low, with several New England states finally disestablishing the Congregational Church early in the 19th century.A Move to End SlaveryThe social institution of slavery flew in the face of the American ideal of equality. Thomas Jefferson, a slaveholder himself and the likely father of several children by his slave Sally Hemmings, illustrated the contradic-tory nature of many people’s attitudes toward this issue. On the one hand, Jefferson argued that God had made all people from the same original couple; therefore, everyone was equal through their common human heritage. Slavery—like kingship—was a human-made institution that could be undone. On the other hand, Jefferson argued that blacks were both intellectually and morally inferior to whites. In his 1782 work Notes on the State of Virginia, Jefferson posited that blacks would never be able to live peacefully side by side with whites after suffering so much under slavery.Early Calls for AbolitionAlthough Jefferson spoke often of his plans to free all of his slaves, he never did so, but many other slaveholders, both during and immediately after the American Revolution, did free their slaves. National Portrait Gallery, Smithsonian Institution/Art Resource, NYPoet Phillis Wheatley was a slave for a family in Boston and the first African American woman to publish her writing.
CHAPTER 5Section 5.6 The Radicalism of the American RevolutionMany more called for the abolition, or immediate end, of slavery. They challenged their young nation to outlaw this ancient and outmoded labor system. Some of the first cries to end slavery came from members of the Quaker religion. By the 1780s, Quakers had started antislavery societies throughout the nation. One of the first was in Richmond, Virginia. Other major figures in the revolution such as Benjamin Franklin and Alexander Hamilton started antislavery societies in Philadelphia and New York City.Free blacks were another leading force calling for the abolition of slavery. In 1779, Afri-can Americans in Connecticut asked the state legislature “whether it is consistent with the present Claims, of the United States, to hold so many Thousands, of the Race of Adam, our Common Father, in perpetual Slavery.” At the same time, 19 people who identified themselves as “natives of Africa” reminded the New Hampshire assembly that “private or public tyranny and slavery are alike detestable to minds conscious of the equal dignity of human nature.” Accomplished African Americans such as astronomer Benjamin Banneker and poet Phillis Wheatley showed whites what blacks could accomplish if they were given the chance.The First Legislative Measure to End SlaveryPeople in revolutionary America did more than talk about slavery. They also passed laws to end it. Vermont, which would become the 14th state in 1791, abolished slavery as soon as it organized itself in 1777. In 1780, the state of Pennsylvania became the first govern-ment in the Western Hemisphere to outlaw slavery, albeit gradually. By passing the Grad-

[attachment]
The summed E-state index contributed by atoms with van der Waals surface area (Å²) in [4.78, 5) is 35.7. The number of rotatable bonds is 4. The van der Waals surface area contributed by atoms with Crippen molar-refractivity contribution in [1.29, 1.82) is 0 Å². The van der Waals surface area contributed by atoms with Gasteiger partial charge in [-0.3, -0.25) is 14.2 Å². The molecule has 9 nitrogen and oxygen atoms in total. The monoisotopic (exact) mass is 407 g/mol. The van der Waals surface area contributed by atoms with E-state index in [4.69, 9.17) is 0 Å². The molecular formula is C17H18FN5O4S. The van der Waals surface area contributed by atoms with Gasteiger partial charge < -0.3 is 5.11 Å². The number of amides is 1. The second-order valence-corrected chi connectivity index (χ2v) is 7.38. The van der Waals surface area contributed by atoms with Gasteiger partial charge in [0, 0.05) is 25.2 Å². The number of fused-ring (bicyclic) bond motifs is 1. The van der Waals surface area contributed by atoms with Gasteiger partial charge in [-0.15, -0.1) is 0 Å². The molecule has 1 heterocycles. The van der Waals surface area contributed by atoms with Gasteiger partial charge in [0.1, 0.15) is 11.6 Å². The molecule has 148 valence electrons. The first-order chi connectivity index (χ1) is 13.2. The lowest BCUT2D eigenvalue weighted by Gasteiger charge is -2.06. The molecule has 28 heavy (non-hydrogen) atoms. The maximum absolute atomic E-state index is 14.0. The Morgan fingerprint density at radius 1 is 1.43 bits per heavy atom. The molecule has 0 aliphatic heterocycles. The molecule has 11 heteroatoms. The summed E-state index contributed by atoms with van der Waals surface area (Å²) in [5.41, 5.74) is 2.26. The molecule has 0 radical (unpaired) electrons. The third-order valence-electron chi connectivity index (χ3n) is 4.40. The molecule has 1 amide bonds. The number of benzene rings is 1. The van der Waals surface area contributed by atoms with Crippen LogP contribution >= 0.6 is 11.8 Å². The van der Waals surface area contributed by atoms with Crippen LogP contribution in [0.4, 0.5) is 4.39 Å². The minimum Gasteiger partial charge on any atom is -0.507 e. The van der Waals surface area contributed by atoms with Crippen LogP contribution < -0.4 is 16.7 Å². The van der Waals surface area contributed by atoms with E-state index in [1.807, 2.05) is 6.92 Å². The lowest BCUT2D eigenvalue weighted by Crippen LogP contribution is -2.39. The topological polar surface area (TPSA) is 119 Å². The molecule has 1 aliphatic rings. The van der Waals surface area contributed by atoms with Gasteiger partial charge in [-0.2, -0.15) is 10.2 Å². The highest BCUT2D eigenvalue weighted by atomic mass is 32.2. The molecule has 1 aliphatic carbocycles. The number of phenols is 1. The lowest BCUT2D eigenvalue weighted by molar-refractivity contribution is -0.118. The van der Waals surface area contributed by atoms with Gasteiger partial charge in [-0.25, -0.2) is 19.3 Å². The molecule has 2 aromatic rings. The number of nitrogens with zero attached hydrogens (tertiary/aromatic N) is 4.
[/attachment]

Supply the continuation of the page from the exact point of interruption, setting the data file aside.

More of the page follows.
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Bunker Hill, American Revolution, United States Declaration of Independence, Thirteen Colonies